Most Product Management professionals believe that one of the responsibilities of the discipline is to own and control the product roadmap. In other words, Product Management decides (with the help of engineering, sales, client services, marketing, c-suite, and others) when to ship certain features. My assumptions were recently questioned when someone posed the question “Shouldn’t Product Marketing own the roadmap? They’re in charge of competitive analysis, differentiation, communication both internally and externally. Product Marketing should know what the product lacks, what competitors do better, and how the product needs to be better.” While conducting some preliminary research on my answer, I discovered that none of the blogs explain why Product Management owns the roadmap. They all take it for granted. Product Management should be in charge of the roadmap, and there are good reasons for it.
First, I think the question reflects an overly linear view about how companies build and evolve products. Asking Product Marketing to define business requirements for a fiscal quarter (i.e. roadmap) and pass off requirements writing is analogous to Product Managers writing requirements documents and leaving them on the desks of the development team. As much as we all want it to work this way, development is an iterative process. Roadmaps work the same way. They’re rarely right the first time and require constant input.
Also, engineering time and effort required informs the roadmap as much as any other business consideration (sales, marketing, client success). Marketing could ask engineering for time and effort estimates, but the high level business requirements don’t provide enough detail to get adequate time and effort estimates. It creates a lot of friction to think through high level requirements, ask Product Management to write some more specific requirements, get time estimates, and round-trip to marketing to inform the roadmap. The team writing the requirements already has enough information to weigh time/effort versus other needs.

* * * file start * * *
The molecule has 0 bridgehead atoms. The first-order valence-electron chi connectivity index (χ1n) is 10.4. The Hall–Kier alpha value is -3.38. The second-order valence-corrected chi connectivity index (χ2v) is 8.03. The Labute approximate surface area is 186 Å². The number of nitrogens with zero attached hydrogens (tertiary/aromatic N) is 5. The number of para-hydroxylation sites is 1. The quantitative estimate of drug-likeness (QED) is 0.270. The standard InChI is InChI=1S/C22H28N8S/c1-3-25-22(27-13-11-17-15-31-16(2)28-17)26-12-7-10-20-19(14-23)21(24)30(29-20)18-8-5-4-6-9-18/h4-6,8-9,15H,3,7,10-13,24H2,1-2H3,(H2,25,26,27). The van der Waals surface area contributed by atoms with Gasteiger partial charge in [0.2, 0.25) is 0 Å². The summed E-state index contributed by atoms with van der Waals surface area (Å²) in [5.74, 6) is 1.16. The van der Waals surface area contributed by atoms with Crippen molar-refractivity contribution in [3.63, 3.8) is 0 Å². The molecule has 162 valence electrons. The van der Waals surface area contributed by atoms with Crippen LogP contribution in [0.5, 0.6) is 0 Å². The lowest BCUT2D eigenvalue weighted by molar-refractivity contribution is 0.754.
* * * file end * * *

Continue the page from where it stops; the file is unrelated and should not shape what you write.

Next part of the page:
Lastly, the phrase “decide the roadmap” is the wrong way to think about it. Most blogs incorrectly describe the Product Manager as the “CEO” of the product. I really like the way Josh Elman describes
it — “The best product managers coordinate the key decisions by getting input from all team members and are responsible to surface disagreements, occasionally break ties, and gather consensus (or at least ensure that everyone commits to a plan) when decisions get made.”
It is the responsibility of the Product Manager to work with all other departments and build consensus, which includes the Marketing team. Product doesn’t decide the roadmap, per se. They’re responsible for working with everyone to make sure the roadmap fulfills everyone’s needs. Now, replace the word “roadmap” with “product in the last sentence. They’re responsible for working with everyone to make sure the product fulfills everyone’s needs.
There’s some healthy discussion around who owns the roadmap and the distinction between Product Marketing and Product Management. Ultimately, Product Management owns the roadmap and customer delivery for the product. Product Marketing keeps it within the proverbial guardrails — positioning, competitive landscape, company vision.